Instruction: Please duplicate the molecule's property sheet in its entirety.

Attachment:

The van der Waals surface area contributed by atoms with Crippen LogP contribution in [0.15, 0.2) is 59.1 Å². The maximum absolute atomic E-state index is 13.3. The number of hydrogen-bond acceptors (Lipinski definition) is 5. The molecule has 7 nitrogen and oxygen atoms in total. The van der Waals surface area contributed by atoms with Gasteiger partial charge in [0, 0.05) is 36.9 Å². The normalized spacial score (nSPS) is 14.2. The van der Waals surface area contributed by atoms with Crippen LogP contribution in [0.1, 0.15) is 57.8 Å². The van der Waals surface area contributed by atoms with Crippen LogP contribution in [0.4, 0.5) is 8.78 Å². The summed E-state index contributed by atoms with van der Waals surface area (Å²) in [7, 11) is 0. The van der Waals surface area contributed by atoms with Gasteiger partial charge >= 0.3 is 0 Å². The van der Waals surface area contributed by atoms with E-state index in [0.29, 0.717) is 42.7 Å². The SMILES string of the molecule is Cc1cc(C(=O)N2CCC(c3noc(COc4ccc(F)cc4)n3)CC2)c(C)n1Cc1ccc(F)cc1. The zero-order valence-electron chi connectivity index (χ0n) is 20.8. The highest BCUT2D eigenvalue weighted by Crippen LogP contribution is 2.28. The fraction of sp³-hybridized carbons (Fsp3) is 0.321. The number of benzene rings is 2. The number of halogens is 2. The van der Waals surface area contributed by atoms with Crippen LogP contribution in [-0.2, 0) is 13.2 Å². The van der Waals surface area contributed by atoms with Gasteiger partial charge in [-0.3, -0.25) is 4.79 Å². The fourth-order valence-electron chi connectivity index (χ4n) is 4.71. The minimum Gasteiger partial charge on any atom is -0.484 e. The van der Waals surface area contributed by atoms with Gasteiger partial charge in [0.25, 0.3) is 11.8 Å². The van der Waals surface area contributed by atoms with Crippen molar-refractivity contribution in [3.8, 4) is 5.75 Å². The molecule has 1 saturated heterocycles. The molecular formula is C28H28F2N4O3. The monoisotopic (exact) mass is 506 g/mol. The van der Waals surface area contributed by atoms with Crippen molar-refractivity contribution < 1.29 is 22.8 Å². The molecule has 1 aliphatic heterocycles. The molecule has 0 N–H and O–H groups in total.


The van der Waals surface area contributed by atoms with Crippen LogP contribution in [0.15, 0.2) is 59.1 Å². The maximum absolute atomic E-state index is 13.3. The number of hydrogen-bond acceptors (Lipinski definition) is 5. The molecule has 7 nitrogen and oxygen atoms in total. The van der Waals surface area contributed by atoms with Gasteiger partial charge in [0, 0.05) is 36.9 Å². The normalized spacial score (nSPS) is 14.2. The van der Waals surface area contributed by atoms with Crippen LogP contribution in [0.1, 0.15) is 57.8 Å². The van der Waals surface area contributed by atoms with Crippen LogP contribution in [0.4, 0.5) is 8.78 Å². The summed E-state index contributed by atoms with van der Waals surface area (Å²) in [7, 11) is 0. The van der Waals surface area contributed by atoms with Gasteiger partial charge >= 0.3 is 0 Å². The van der Waals surface area contributed by atoms with E-state index in [0.29, 0.717) is 42.7 Å². The SMILES string of the molecule is Cc1cc(C(=O)N2CCC(c3noc(COc4ccc(F)cc4)n3)CC2)c(C)n1Cc1ccc(F)cc1. The zero-order valence-electron chi connectivity index (χ0n) is 20.8. The highest BCUT2D eigenvalue weighted by Crippen LogP contribution is 2.28. The fraction of sp³-hybridized carbons (Fsp3) is 0.321. The number of benzene rings is 2. The number of halogens is 2. The van der Waals surface area contributed by atoms with Crippen LogP contribution in [-0.2, 0) is 13.2 Å². The van der Waals surface area contributed by atoms with Gasteiger partial charge in [-0.3, -0.25) is 4.79 Å². The fourth-order valence-electron chi connectivity index (χ4n) is 4.71. The minimum Gasteiger partial charge on any atom is -0.484 e. The van der Waals surface area contributed by atoms with Gasteiger partial charge in [0.25, 0.3) is 11.8 Å². The van der Waals surface area contributed by atoms with Crippen molar-refractivity contribution in [3.8, 4) is 5.75 Å². The molecule has 1 saturated heterocycles. The molecular formula is C28H28F2N4O3. The monoisotopic (exact) mass is 506 g/mol. The van der Waals surface area contributed by atoms with Crippen molar-refractivity contribution < 1.29 is 22.8 Å². The molecule has 1 aliphatic heterocycles. The molecule has 0 N–H and O–H groups in total.